Adapted and excerpted from Mike Berenstain’s Child’s Play: Cartoon Art of Stan and Jan Berenstain, published by Abrams in 2008.
The explosive popularity of television rang the death knell of the general interest weekly magazine. Folks were not content to sit around reading when they could partake of the wild hilarity of Uncle Milty or Sid Caesar on the dimly luminous tube. The Saturday Evening Post survived in truncated form by going from weekly to monthly publication. But Collier’s went under at the end of 1956.
Surprisingly, Stan and Jan survived this catastrophic loss of their principle source of income quite nimbly. One area of magazine publishing that continued to thrive in the new multimedia era was the venerable monthly woman’s magazine. Redbook, Ladies’ Home Journal, Good Housekeeping, and McCall’s had been around since the turn of the century and were showing no signs of going the way of the buggy whip. Stan and Jan shifted their focus to this alternate venue and thrived.
McCall’s quickly snapped up their new series, It’s All in the Family (no connection to the later TV sitcom), which graced its pages from 1956 to the new-broom regime of Shana Alexander in the early seventies when it migrated to Good Housekeeping, where it continued until 1988. This feature, in fact, lasted so long that for the final few years of its existence it was ghost-written and drawn by Stan and Jan’s son Mike.
It’s All in the Family took the mom, the dad, and the daughter from Sister, bookended the girl between an older and younger brother, and settled them down in a Leave-it-to-Beaverish suburbia tailored to the traditionally domestic McCall’s. These kids, by the way, had “real” names: Michael, Janie, and Billy. They even had a last name: the Harveys.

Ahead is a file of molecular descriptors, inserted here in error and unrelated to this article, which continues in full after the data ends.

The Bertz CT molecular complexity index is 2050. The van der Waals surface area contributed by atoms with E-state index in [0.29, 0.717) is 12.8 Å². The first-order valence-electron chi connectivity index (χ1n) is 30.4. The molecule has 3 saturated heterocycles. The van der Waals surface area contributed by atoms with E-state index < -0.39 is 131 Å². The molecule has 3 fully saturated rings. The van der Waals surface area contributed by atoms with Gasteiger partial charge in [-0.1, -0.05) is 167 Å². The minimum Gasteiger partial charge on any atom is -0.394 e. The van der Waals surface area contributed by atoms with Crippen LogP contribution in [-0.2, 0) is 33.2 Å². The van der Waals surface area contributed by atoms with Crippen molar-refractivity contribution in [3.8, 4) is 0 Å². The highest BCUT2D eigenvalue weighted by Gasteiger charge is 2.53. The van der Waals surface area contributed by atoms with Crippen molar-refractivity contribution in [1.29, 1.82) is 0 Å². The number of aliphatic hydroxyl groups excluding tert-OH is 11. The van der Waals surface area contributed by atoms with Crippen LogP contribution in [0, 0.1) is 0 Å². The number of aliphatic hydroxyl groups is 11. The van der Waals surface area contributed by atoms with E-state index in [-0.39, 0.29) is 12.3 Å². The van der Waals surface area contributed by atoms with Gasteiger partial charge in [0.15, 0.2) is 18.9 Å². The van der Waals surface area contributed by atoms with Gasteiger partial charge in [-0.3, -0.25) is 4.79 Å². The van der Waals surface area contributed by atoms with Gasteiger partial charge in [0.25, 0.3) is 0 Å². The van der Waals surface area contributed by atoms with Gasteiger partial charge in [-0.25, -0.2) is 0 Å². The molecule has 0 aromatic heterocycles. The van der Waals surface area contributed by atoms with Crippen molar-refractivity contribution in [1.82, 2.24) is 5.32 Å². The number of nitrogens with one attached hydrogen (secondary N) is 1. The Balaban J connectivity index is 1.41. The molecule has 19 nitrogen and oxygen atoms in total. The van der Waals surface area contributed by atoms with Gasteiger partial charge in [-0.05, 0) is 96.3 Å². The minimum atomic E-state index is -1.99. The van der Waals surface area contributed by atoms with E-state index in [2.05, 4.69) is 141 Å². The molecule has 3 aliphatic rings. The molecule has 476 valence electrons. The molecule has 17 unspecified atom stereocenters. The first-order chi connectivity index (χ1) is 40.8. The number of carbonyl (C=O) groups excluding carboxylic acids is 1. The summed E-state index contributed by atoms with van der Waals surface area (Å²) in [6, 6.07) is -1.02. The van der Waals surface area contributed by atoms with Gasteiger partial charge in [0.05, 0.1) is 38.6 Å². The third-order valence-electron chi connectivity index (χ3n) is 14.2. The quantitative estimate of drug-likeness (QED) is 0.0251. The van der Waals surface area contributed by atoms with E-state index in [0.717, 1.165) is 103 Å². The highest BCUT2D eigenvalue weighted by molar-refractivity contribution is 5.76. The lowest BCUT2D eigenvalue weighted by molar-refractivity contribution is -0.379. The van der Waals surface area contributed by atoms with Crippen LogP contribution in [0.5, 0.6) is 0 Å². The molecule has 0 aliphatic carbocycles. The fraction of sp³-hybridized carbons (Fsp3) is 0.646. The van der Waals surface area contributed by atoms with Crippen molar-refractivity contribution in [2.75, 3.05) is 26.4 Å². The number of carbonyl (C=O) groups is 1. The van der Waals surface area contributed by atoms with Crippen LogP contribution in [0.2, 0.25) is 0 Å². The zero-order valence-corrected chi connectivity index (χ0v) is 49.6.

This feature–seven panel cartoons or more on a single theme once a month for thirty-two years–became the background to the Berenstain family life while Mike and Leo were growing up.
Mike’s (temporary) obsession with dinosaurs, for instance, was immediately seized upon and turned into cartoons.
Dinosaurs; It’s All in the Family; McCall’s; January 1962
It was older son, Leo’s, attempts to master a two-wheeler that provided the model for Janie’s bike riding experiences–though, he, no doubt, dispensed with the stylish beret.
Two-Wheeler; It’s All in the Family; McCall’s; January 1959
But we haven’t touched Juniper Street or Wellington Road,
and there’s that whole new development down by the park.
Trick or Treat; It’s All in the Family; McCall’s; October 1957
And for the witch with the tallest hat.
Halloween Party; It’s All in the Family; McCall’s; October 1959
It’s All in the Family migrated from McCall’s to Good Housekeeping in the 1970s, where the feature was finally retired in 1988.
Of course, by then, the hugely popular Berenstain Bears children’s book series, which made its debut in 1962, had come to dominate the creative life of Stan and Jan. The transition from cartoons about children to books for children was a natural one for Stan and Jan. As parents themselves, they were interested and critical consumers of children’s books.
Their professional interest was aroused, as well, when many former cartoonists came into prominence in the children’s book field during the early sixties. Most prominent of all was Theodor Seuss Geisel, also editor and publisher of the new Random House Beginner Books line, an outgrowth of Geisel’s groundbreaking early reader, The Cat in the Hat.
And, “the rest is history” as they say. As the Berenstain Bears celebrate their 50th Anniversary during 2012, you can read how this loveable family of bears who live down a sunny dirt road began in “How it all started” http://wp.me/p2duMi-8